In the early 1980s, the AIDS crisis was being covered nightly on the news — but that was likely the only time you’d hear about it on your television.
The entertainment industry struggled to produce story lines or songs around an epidemic that was shaping the national conversation of that decade.
The disease first surfaced in the early 1980s: In June 1981, the Centers for Disease Control and Prevention reported cases of a rare lung infection found in five previously healthy gay men living in Los Angeles.
It would become the first official report of the disease we now know as AIDS.
But fear about the deadly disease quickly took hold, and since it was tied mainly to homosexual men — many of whom were not openly gay — public outpourings of sympathy were the last thing you saw.
As Elton John would later write in a CNN opinion article: “Around the country, family members shunned infected relatives, doctors were afraid to touch AIDS patients, let alone treat them, and hospital wards filled up with young men covered in lesions, dying excruciating deaths.”
Hard to get your 21st-century mind around that, right?
So perhaps it isn’t surprising, then, that it wasn’t until the mid to late ’80s that a few flutterings of references to the AIDS crisis began to pop up in popular music, TV programs and movies.
And even then, many of the artists who first used their art to broach the delicate topic were obscure pop bands or directors of fringe movies. To wit, one of the first pop songs to deal openly with the danger posed by AIDS was “Pretty Girls and Pretty Boys” by Book of Love.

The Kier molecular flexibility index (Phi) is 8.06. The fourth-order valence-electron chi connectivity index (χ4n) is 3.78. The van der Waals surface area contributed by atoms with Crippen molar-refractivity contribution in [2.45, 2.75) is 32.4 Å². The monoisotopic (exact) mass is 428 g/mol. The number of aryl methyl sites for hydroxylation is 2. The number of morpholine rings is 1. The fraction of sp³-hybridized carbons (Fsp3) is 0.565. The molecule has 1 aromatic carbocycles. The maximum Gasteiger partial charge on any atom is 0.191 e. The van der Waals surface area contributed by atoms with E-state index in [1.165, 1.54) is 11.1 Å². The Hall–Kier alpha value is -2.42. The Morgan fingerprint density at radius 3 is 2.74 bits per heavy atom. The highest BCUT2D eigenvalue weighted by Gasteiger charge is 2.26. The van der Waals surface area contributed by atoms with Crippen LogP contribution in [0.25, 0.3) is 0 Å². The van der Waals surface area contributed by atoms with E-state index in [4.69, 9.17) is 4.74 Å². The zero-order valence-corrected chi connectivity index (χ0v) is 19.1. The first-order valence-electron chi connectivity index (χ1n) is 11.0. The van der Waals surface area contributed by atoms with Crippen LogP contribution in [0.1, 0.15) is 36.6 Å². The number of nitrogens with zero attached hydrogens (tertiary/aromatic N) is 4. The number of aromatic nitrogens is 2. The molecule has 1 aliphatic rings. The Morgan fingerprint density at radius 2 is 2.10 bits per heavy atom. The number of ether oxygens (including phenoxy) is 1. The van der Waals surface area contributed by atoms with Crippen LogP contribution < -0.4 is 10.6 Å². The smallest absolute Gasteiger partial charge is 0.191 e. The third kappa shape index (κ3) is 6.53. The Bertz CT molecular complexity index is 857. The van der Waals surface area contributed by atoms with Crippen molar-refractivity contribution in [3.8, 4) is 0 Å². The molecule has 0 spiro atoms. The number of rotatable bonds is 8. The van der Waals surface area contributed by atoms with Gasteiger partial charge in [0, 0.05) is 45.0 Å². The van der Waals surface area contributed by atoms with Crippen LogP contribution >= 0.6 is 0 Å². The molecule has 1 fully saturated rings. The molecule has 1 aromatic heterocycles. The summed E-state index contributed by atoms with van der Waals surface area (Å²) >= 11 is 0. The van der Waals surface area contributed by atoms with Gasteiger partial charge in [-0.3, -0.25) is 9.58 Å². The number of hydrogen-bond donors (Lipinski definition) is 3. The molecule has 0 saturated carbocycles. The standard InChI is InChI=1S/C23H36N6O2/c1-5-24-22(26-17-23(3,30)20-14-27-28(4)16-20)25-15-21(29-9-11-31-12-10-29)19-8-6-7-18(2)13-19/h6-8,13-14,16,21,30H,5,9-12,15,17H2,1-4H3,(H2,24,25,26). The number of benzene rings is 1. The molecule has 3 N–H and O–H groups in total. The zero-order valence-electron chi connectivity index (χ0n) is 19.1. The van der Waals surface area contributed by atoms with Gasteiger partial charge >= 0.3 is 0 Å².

Remember them? Maybe not. And that song didn’t come out until 1988.
A subject difficult to broach
Few Hollywood films touched the topic. In fact, the most prominent box-office film about AIDS made in the 1980s — Norman Rene’s ”Longtime Companion” — didn’t officially reach widespread movie theater distribution until 1990. It debuted the year before at the Mill Valley Film Festival in California, according to IMDb.com.
On American TV, there was a trickle of one-off episodes in the early ’80s on several shows, typically medical dramas.
In 1983, NBC broadcast an episode of “St. Elsewhere” in which a politician checks into St. Eligius Hospital and learns he has AIDS. That episode is considered the first among prime time series to feature an AIDS patient, according to the Archive of American Television. Three years later, one of the show’s most prominent characters, Dr. Robert Caldwell, played by Mark Harmon, will learn he has been diagnosed with HIV. But that’s three long years later.
In the meantime, another TV medical drama, “Trapper John, M.D.” would feature a minor character with AIDS in 1985. The same year, a TV movie called “An Early Frost” featured actor Aidan Quinn, whose character has AIDS.
It is widely considered the first film of any kind to deal with the AIDS epidemic.
David Caplan, a celebrity journalist and former editor at People magazine, explained that popular culture considered the AIDS crisis a “taboo” topic. That’s largely because an AIDS diagnosis back then was seen more or less as a death sentence — and for many, it was just that.
Because of the taboo, early references to AIDS sometimes took unusual approaches, he said.
“It was always from afar and often involving a heterosexual character, which was good because it was trying to normalize it,” Caplan said. “But it was also questionable in terms of how realistic it was, because it was a disease that was ravaging the gay community.”
Caplan cites an episode of the NBC comedy “Golden Girls” in which Rose, Betty White’s character, receives a letter from a hospital warning her about the epidemic after she received a blood transfusion.